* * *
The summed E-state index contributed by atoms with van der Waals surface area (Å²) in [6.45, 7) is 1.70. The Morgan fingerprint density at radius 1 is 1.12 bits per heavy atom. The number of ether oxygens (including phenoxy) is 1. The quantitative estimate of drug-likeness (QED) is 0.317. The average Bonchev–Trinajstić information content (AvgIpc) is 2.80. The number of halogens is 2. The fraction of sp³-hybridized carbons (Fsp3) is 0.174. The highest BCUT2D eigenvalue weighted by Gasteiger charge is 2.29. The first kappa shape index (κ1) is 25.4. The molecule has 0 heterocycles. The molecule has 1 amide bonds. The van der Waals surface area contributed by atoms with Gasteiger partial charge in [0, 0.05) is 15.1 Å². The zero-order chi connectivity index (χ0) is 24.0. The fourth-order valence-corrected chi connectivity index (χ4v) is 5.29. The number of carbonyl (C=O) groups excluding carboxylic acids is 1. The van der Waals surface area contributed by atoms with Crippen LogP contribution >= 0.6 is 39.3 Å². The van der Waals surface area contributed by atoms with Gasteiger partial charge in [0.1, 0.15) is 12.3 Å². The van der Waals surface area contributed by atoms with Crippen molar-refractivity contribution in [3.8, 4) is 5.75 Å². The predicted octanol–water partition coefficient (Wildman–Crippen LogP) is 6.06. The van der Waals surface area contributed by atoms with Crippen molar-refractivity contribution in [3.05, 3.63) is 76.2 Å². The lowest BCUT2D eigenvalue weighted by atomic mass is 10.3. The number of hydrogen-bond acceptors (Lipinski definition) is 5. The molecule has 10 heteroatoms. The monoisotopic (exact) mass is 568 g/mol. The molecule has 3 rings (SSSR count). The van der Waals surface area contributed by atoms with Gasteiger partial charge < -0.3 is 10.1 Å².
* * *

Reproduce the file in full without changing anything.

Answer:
The summed E-state index contributed by atoms with van der Waals surface area (Å²) in [6.45, 7) is 1.70. The Morgan fingerprint density at radius 1 is 1.12 bits per heavy atom. The number of ether oxygens (including phenoxy) is 1. The quantitative estimate of drug-likeness (QED) is 0.317. The average Bonchev–Trinajstić information content (AvgIpc) is 2.80. The number of halogens is 2. The fraction of sp³-hybridized carbons (Fsp3) is 0.174. The highest BCUT2D eigenvalue weighted by Gasteiger charge is 2.29. The first kappa shape index (κ1) is 25.4. The molecule has 0 heterocycles. The molecule has 1 amide bonds. The van der Waals surface area contributed by atoms with Gasteiger partial charge in [0, 0.05) is 15.1 Å². The zero-order chi connectivity index (χ0) is 24.0. The fourth-order valence-corrected chi connectivity index (χ4v) is 5.29. The number of carbonyl (C=O) groups excluding carboxylic acids is 1. The van der Waals surface area contributed by atoms with Crippen LogP contribution >= 0.6 is 39.3 Å². The van der Waals surface area contributed by atoms with Gasteiger partial charge in [0.1, 0.15) is 12.3 Å². The van der Waals surface area contributed by atoms with Crippen molar-refractivity contribution in [3.8, 4) is 5.75 Å². The predicted octanol–water partition coefficient (Wildman–Crippen LogP) is 6.06. The van der Waals surface area contributed by atoms with Crippen molar-refractivity contribution in [3.05, 3.63) is 76.2 Å². The lowest BCUT2D eigenvalue weighted by atomic mass is 10.3. The number of hydrogen-bond acceptors (Lipinski definition) is 5. The molecule has 10 heteroatoms. The monoisotopic (exact) mass is 568 g/mol. The molecule has 3 rings (SSSR count). The van der Waals surface area contributed by atoms with Gasteiger partial charge < -0.3 is 10.1 Å².